Executive summary

“And he gave it for his opinion,
that whoever could make two ears of corn or two blades of grass to grow upon a spot of
ground where only one grew before, would deserve better of mankind, and do more essential
service to his country than the whole race of politicians put together.” –
Jonathan Swift (1667 – 1745).

The Food Industry is viewed as a dynamic
market with peculiar problems dependent on product moved and route to market. From very
short lead-times to concerns over raw material sourcing, many factors can affect the
performance of an individual company trading in this competitive market.

These are not new problems. However, never
before has there been such an explosion in technology and travel which has exposed mass
populations directly or indirectly to new tastes and experiences. It is indeed a market in
which only the quickest can survive.

We talk about changes like the move from
primal cut to convenience meals, chilled foods moving to frozen markets, and more
exporting to accommodate a wider market. We see retailers vying to differentiate
themselves, and using many aspects of technology to achieve this; from self-scanning to
local merchandising and planograms; from tough price negotiation to partnerships. We see
producers investing in new plants for the first time, in order to bring innovative
products to market. (To date, much of this technology had been borrowed from other
industries, for example, new ‘extruded’ breakfast cereals using equipment from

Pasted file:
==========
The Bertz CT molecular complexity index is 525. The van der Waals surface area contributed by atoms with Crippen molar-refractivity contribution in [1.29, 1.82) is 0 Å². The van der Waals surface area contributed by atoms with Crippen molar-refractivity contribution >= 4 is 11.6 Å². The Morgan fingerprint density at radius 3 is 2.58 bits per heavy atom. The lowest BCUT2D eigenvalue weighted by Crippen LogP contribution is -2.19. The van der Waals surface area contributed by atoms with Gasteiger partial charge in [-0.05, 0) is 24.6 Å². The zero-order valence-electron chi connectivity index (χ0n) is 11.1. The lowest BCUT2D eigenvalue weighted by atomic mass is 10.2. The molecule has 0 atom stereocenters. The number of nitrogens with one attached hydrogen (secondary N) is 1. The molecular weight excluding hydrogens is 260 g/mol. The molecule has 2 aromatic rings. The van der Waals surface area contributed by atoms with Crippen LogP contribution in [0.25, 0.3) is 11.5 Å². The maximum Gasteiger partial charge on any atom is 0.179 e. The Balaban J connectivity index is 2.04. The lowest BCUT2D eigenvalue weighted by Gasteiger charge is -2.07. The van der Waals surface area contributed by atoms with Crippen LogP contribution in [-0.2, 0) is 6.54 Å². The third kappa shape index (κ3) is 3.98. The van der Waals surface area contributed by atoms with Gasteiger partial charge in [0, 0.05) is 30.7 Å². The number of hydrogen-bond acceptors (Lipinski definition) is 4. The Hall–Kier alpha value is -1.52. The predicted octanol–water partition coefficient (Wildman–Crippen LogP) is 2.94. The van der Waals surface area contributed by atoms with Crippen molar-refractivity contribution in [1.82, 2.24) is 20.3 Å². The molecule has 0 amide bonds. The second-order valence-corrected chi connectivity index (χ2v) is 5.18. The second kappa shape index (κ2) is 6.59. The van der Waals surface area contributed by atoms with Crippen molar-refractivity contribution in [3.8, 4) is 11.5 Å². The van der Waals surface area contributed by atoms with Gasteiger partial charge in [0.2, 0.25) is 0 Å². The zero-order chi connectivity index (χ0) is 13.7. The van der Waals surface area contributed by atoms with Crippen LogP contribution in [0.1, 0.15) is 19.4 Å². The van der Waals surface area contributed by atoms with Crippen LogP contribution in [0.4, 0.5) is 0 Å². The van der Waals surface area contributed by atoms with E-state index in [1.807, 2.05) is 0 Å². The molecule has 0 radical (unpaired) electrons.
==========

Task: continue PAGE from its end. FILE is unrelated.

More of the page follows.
the plastics industry or bread mixers using equipment from the rubber industry.)

Producers have to differentiate themselves
and their products. We have seen much interest in ‘functional foods’. We have
seen success stories like the merger of ice cream with count lines and confectionery
items. Everywhere, companies are spending more money on new products, against a background
of shorter product life cycles, increasing competition, new legislation, consumer
confidence issues and changing eating habits.

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Match the investment required in new plant
against the cost of failure of that new product launch!

“Give me neither poverty nor
riches; feed me with food convenient for me.” – Proverbs 30:8.

More consumers eat out rather than cook for
themselves. New pre-treatments can make that ‘home heated’ product taste fresh
and crispy. ‘Processed’ foods have lost their mantle of being

But is this all new? We see retailers
differentiating themselves with ‘loyalty schemes’ and value-added services, for
example banking. The superstore is trying to become the whole shopping experience.
However, loyalty schemes existed in the co-operative movements in the nineteenth century.
Medieval cathedrals were hives of activity. They were used as hospitals, markets, grain
stores, even breweries – all at the same time. People used to buy items ‘on
credit’ at the corner store, much the function of a bank today!

Another view is that due to tight margins,
efficiency has to be maximized. But this could be at the expense of customer (and
consumer) service levels! We hear about Efficient Consumer Response (ECR) which covers a
lot of the areas where improvements are being sought. We also hear warnings that those who
do not embrace the message could go out of business to those that do. Yet, after three
years of visible ECR activities in Europe (and longer in the US), in interviews with the
final consumer, we find that they have not noticed. But they still notice the queues at
the checkouts!

What should we be looking at to ensure
survival? Do we understand consumer psychology?

The results of this survey show that many
issues are perceived as important. There are differences between countries and between
size of company. However, the most important issues appear to be ‘closer integration